He also continued providing spiritual direction, including spiritual direction for a couple priests. Spirituality was very important in his life as a priest, and he shared that with those he counseled.”

Father Demo also noted Father Wiley was especially devoted to the Divine Office, including that Morning Prayer that awakened the Dewey family all those years ago.

“He and Msgr. (Paul) Whitmore, when they both resided here at Holy Family rectory, they faithfully offered the Office together, even with regard to singing the opening hymns and offering spontaneous intercessions during the intercessory prayer,” he said.

Dewey noted that in the days leading up to Father Wiley’s death, she visited him along with Walt and their daughter, Kim.

“On the way home, my daughter, Kimberley, said, ‘Grandpa Leo was really happy today,” Dewey said. “It made me think, he was really happy today. On Sunday, it was his anniversary (of his ordination). He called us that day. He was so very happy. My daughter, Kim, when she learned he had passed, she was sad. But when she got through the crying time, she said, ‘no wonder he was so happy the other day. He knew he was going to heaven.’”

Dewey said she and her family are grateful to Father Demo and Father Matthew Conger, parochial vicar at Blessed Sacrament Parish, who aided Father Wiley when they lived with him in Watertown.

“We want to tell (Father Demo), ‘job well done,’” she said. “He was so good to him. He was so happy. The young priests, the pastors are so busy, but they still took care of the older priests. And they always made us feel welcome and let us stay at their rectories. They made it all ok.”


Funeral Mass for Fr. Wiley will be June 4

A Mass of Christian Burial for Father Leo A. Wiley will be celebrated at 11 a.m. on Tuesday, June 4, at Holy Family Church, Watertown. Bishop Terry R. LaValley, Bishop of Ogdensburg, will be the principal celebrant and Father Timothy G. Canaan will be the homilist.

The reception of the body will be at 6 p.m. On June 3 at Holy Family Church. Calling hours will continue until Night Prayer at 8 p.m. Calling hours will resume at the church on Tuesday from 9:30 until 10:30 a.m.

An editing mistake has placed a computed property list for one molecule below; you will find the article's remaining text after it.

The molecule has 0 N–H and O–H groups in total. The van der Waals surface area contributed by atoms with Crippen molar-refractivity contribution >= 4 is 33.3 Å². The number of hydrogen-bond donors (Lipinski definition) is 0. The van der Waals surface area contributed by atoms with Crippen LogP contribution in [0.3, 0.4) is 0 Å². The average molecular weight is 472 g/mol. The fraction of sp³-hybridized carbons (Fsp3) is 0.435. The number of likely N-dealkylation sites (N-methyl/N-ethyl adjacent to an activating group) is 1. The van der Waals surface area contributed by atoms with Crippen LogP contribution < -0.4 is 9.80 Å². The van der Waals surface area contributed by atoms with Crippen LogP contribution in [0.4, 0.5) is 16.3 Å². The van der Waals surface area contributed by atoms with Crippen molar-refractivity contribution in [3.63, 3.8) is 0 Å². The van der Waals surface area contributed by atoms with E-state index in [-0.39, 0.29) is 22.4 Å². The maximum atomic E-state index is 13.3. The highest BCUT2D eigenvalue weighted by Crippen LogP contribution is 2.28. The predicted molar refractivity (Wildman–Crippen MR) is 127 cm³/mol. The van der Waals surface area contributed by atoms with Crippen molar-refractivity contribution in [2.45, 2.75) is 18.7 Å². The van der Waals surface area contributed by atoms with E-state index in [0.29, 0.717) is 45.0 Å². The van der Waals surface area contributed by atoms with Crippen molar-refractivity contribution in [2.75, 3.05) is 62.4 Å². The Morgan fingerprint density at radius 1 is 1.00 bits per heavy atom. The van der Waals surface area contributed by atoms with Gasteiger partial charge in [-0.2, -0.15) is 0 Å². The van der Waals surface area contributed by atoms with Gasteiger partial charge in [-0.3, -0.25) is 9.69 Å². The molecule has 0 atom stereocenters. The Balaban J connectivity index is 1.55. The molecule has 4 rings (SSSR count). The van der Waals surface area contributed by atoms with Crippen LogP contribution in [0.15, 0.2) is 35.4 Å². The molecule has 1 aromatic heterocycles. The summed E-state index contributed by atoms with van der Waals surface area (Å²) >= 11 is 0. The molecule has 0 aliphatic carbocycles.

Burial will be in the family plot in St. Vincent of Paul Cemetery in Cape Vincent.

Father Wiley, 93, of Watertown and formerly of Cape Vincent, died Tuesday morning, May 21, 2024, at St. Joseph’s Home, Ogdensburg, where he had been a resident for three months.

Born in Watertown on April 15, 1931, he was the son of William O. and Helen E. (O’Neill) Wiley. 

He was raised in Cape Vincent and graduated from Cape Vincent High School in 1948. He then attended Wadhams Hall before completing his studies at St. Mary’s Seminary in Baltimore. He was ordained at St. Mary’s Cathedral in Ogdensburg on May 19, 1956, by Bishop Walter P. Kellenberg, the sixth Bishop of Ogdensburg.

After ordination, he was first assigned to St. Joseph’s Church in Malone, where he served as a parochial vicar for nearly three years. He later served in that role in St. Bernard’s Church in Saranac Lake, the Roman Catholic Church of St. John the Baptist in Plattsburgh, Church of the Sacred Heart in Massena, and St. Mary’s Church in Clayton. In 1968, he was named pastor of St. Gabriel and St. Mary’s Church in Indian Lake. After that assignment, he served as administrator at Church of St. Philip and Jesus in Willsboro and St. Joseph’s Church in Essex. In 1975, he became pastor of St. Mary’s in Massena. He later served as pastor at Notre Dame Church in Ogdensburg, St. Bernard’s Church in Lyon Mountain and St. Stephen’s Church in Croghan, where he served until his retirement in 2006.

After his retirement, Father Wiley assisted the pastors of Alexandria Bay and Redwood and Adams and Henderson. He also celebrated daily Mass regularly at the Motherhouse of the Sisters of St. Joseph.

In addition to his parish assignments, Father Wiley served on the Senate of Priests, as Pro-Synodal Judge, as chair of the Diocesan Liturgy Committee, as Cursillo Spiritual Director and as Dean of the Lewis Deanery and aided at Marriage Encounter at various points in his ministry. He also taught courses in the Commissioned Lay Ministry program. 

His hobbies include reading and bridge.    

Father Wiley is survived by his brother priests of the Diocese of Ogdensburg; four nephews, Dennis, Michael, Kevin, and Bill Wiley; three nieces, Cathy Stull, Diane Bower, and Patti Caulfield; and numerous cousins, including Sister Janet Coseo, a Sister of St. Joseph, Sister Veronica Coseo, a Sister of St. Joseph, and Father Timothy Canaan, a priest of the Diocese of Ogdensburg. 

Along with his parents, he was predeceased by two brothers and their wives, Joseph and Mary Wiley, and William and Athalie Wiley; a sister, Margaret Wiley; an uncle Father Leo O’Neill, a Redemptorist Father; and cousins Father John Wiley and Sister May Louise Wiley, a Sister of Mercy.

Arrangements are entrusted with Cummings Funeral Service, Inc., Watertown and online condolences may be made at www.cummingsfuneral.com.  Donations in his name may be made to the Diocese of Ogdensburg Priest Retirement Fund, PO Box 369, Ogdensburg, NY 13669.